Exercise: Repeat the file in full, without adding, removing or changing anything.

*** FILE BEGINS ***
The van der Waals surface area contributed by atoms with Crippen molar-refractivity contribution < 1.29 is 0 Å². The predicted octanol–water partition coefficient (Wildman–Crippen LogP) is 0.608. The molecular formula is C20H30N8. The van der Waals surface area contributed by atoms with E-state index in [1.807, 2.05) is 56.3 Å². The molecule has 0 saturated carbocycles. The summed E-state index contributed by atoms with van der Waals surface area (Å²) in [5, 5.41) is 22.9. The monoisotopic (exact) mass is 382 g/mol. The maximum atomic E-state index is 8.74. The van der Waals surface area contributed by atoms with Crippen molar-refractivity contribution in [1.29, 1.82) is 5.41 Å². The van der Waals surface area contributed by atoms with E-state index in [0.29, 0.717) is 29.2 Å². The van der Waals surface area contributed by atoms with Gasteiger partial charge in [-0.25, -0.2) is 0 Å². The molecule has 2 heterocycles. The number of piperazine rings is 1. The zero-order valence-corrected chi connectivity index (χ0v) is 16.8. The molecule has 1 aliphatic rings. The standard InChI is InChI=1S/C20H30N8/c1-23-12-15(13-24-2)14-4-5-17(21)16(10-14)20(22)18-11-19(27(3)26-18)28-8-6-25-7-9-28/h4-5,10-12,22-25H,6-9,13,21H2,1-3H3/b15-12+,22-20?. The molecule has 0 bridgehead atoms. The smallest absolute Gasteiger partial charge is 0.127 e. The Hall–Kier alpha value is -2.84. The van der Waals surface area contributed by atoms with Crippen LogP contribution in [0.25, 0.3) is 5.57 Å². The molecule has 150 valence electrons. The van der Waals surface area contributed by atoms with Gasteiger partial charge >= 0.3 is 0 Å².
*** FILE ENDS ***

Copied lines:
The van der Waals surface area contributed by atoms with Crippen molar-refractivity contribution < 1.29 is 0 Å². The predicted octanol–water partition coefficient (Wildman–Crippen LogP) is 0.608. The molecular formula is C20H30N8. The van der Waals surface area contributed by atoms with E-state index in [1.807, 2.05) is 56.3 Å². The molecule has 0 saturated carbocycles. The summed E-state index contributed by atoms with van der Waals surface area (Å²) in [5, 5.41) is 22.9. The monoisotopic (exact) mass is 382 g/mol. The maximum atomic E-state index is 8.74. The van der Waals surface area contributed by atoms with Crippen molar-refractivity contribution in [1.29, 1.82) is 5.41 Å². The van der Waals surface area contributed by atoms with E-state index in [0.29, 0.717) is 29.2 Å². The van der Waals surface area contributed by atoms with Gasteiger partial charge in [-0.25, -0.2) is 0 Å². The molecule has 2 heterocycles. The number of piperazine rings is 1. The zero-order valence-corrected chi connectivity index (χ0v) is 16.8. The molecule has 1 aliphatic rings. The standard InChI is InChI=1S/C20H30N8/c1-23-12-15(13-24-2)14-4-5-17(21)16(10-14)20(22)18-11-19(27(3)26-18)28-8-6-25-7-9-28/h4-5,10-12,22-25H,6-9,13,21H2,1-3H3/b15-12+,22-20?. The molecule has 0 bridgehead atoms. The smallest absolute Gasteiger partial charge is 0.127 e. The Hall–Kier alpha value is -2.84. The van der Waals surface area contributed by atoms with Crippen LogP contribution in [0.25, 0.3) is 5.57 Å². The molecule has 150 valence electrons. The van der Waals surface area contributed by atoms with Gasteiger partial charge >= 0.3 is 0 Å².